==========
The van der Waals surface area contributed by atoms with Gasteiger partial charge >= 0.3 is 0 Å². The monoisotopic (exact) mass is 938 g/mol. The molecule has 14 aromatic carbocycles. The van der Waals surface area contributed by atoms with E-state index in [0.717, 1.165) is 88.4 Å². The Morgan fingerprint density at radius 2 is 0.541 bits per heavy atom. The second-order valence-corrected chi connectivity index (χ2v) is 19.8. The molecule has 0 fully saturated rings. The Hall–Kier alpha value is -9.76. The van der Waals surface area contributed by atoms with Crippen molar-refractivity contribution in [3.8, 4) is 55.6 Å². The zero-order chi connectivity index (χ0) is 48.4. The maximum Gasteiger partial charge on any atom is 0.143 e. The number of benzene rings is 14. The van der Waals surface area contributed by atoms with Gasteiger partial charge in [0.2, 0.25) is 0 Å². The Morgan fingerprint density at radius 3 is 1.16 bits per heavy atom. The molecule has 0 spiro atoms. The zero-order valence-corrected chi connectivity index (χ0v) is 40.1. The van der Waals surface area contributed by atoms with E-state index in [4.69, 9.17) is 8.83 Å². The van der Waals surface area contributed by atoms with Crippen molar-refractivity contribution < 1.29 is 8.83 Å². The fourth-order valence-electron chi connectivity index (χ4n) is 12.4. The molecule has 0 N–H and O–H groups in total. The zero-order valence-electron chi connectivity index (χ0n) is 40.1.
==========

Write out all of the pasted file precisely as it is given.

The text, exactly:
The van der Waals surface area contributed by atoms with Gasteiger partial charge >= 0.3 is 0 Å². The monoisotopic (exact) mass is 938 g/mol. The molecule has 14 aromatic carbocycles. The van der Waals surface area contributed by atoms with E-state index in [0.717, 1.165) is 88.4 Å². The Morgan fingerprint density at radius 2 is 0.541 bits per heavy atom. The second-order valence-corrected chi connectivity index (χ2v) is 19.8. The molecule has 0 fully saturated rings. The Hall–Kier alpha value is -9.76. The van der Waals surface area contributed by atoms with Crippen molar-refractivity contribution in [3.8, 4) is 55.6 Å². The zero-order chi connectivity index (χ0) is 48.4. The maximum Gasteiger partial charge on any atom is 0.143 e. The number of benzene rings is 14. The van der Waals surface area contributed by atoms with Gasteiger partial charge in [0.2, 0.25) is 0 Å². The Morgan fingerprint density at radius 3 is 1.16 bits per heavy atom. The molecule has 0 spiro atoms. The zero-order valence-corrected chi connectivity index (χ0v) is 40.1. The van der Waals surface area contributed by atoms with E-state index in [4.69, 9.17) is 8.83 Å². The van der Waals surface area contributed by atoms with Crippen molar-refractivity contribution < 1.29 is 8.83 Å². The fourth-order valence-electron chi connectivity index (χ4n) is 12.4. The molecule has 0 N–H and O–H groups in total. The zero-order valence-electron chi connectivity index (χ0n) is 40.1.